Gordon, McKeon: Hearing to Focus on Amtrak & NJ Transit Breakdowns, NY Penn Station Repairs, and Contingency Plans to Handle Commuter Crisis

Gordon, McKeon: Hearing to Focus on Amtrak & NJ Transit Breakdowns, NY Penn Station Repairs, and Contingency Plans to Handle Commuter Crisis

 

Amtrak President/CEO Wick Moorman, NJ Transit Executive Director Steve Santoro to testify Friday at joint Senate Legislative Oversight/Assembly Judiciary Committees hearing in Trenton

TRENTON – Citing the looming commuter crisis, Senate Legislative Oversight Chair Bob Gordon and Assembly Judiciary Chair John McKeon said their joint hearing Friday will focus on the wave of Amtrak and NJ Transit breakdowns, planned repairs at New York Penn Station, and contingency plans by NJ Transit and other agencies to continue to move hundreds of thousands of trans-Hudson commuters in the event of reduced service at NY Penn Station or other problems.

Amtrak’s top two officials, President/CEO Wick Moorman and Executive Vice President/COO Scot Naparstek, will testify first at the 10 a.m. hearing to be held Friday, April 28 in Committee Room 4 of the State House Annex in Trenton, followed by NJ Transit Executive Director Steve Santoro. The hearing, scheduled during the week of delays that followed the April 3 Amtrak derailment in New York, comes on the heels of reports that trans-Hudson rail service may have to be curtailed to make repairs at NY Penn Station.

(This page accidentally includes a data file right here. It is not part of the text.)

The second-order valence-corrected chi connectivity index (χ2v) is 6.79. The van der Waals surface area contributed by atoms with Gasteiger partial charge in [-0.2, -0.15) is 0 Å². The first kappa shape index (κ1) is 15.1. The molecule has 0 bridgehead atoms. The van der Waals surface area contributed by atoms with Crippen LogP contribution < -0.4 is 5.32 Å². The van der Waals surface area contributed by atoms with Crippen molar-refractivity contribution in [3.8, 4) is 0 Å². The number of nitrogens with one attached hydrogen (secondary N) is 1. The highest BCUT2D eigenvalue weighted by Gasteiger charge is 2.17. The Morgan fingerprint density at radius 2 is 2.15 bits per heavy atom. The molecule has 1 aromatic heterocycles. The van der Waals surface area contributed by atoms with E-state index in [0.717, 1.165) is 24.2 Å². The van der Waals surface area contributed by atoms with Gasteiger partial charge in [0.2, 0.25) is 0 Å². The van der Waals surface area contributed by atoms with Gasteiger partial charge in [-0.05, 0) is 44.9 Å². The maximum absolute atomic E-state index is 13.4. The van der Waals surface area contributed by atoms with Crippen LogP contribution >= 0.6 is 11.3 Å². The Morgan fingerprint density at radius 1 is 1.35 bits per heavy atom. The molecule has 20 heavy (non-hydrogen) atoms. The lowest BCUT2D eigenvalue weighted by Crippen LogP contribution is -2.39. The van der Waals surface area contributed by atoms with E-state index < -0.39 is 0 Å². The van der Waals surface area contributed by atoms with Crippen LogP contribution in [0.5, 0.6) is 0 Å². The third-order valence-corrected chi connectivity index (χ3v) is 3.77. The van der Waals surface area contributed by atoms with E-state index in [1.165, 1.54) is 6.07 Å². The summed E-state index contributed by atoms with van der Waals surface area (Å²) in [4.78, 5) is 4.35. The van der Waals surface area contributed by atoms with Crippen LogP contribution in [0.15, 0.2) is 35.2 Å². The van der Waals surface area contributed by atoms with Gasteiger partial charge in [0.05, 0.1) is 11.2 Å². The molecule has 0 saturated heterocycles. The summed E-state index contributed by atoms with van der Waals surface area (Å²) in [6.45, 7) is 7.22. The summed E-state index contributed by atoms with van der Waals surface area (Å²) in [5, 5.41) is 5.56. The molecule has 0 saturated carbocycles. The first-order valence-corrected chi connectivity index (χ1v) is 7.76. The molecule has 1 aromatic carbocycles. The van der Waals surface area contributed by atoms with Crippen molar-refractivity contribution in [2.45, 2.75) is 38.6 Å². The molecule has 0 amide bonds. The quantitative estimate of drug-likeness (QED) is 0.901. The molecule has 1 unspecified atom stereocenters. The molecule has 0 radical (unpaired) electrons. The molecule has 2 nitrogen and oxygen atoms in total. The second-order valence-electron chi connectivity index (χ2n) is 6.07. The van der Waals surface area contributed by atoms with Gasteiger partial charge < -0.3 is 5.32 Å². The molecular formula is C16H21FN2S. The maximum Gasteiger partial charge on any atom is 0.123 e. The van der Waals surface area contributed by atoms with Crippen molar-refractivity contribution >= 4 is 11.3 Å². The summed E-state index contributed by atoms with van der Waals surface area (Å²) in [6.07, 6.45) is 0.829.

“After years of neglect, it is clear that our trans-Hudson commuter network is in a state of crisis,” said Senator Gordon (D-Bergen/Passaic). “The overcrowding, frustration and delays that followed the April 3 derailment was followed by a breakdown that trapped 1,200 NJ Transit riders in the Hudson tunnel for three hours, another Amtrak breakdown and electrical problems that have made rail commuting a nightmare. We need to know not only how Amtrak is going to fix the problems at NY Penn Station, but what NJ Transit and other agencies can do to improve the lives of their commuters while repairs are made and when breakdowns occur.”

“Passengers do not care whether Amtrak or NJ Transit is responsible for the delays and disrepair that interfere with their commute. The two entities playing the blame game doesn’t get people to work on time,” said Assemblyman McKeon (D-Morris/Essex). “When people pay hundreds of dollars per month for rail service, they have all right to expect that it will be reliable and that NJ Transit personnel – including the agency’s top executives – will be responsive to customers’ concerns about quality and safety. Given the amount of dysfunction related to our transportation infrastructure that has affected passengers this month alone, it is imperative that both Amtrak and NJ Transit work to improve service on behalf of commuters.”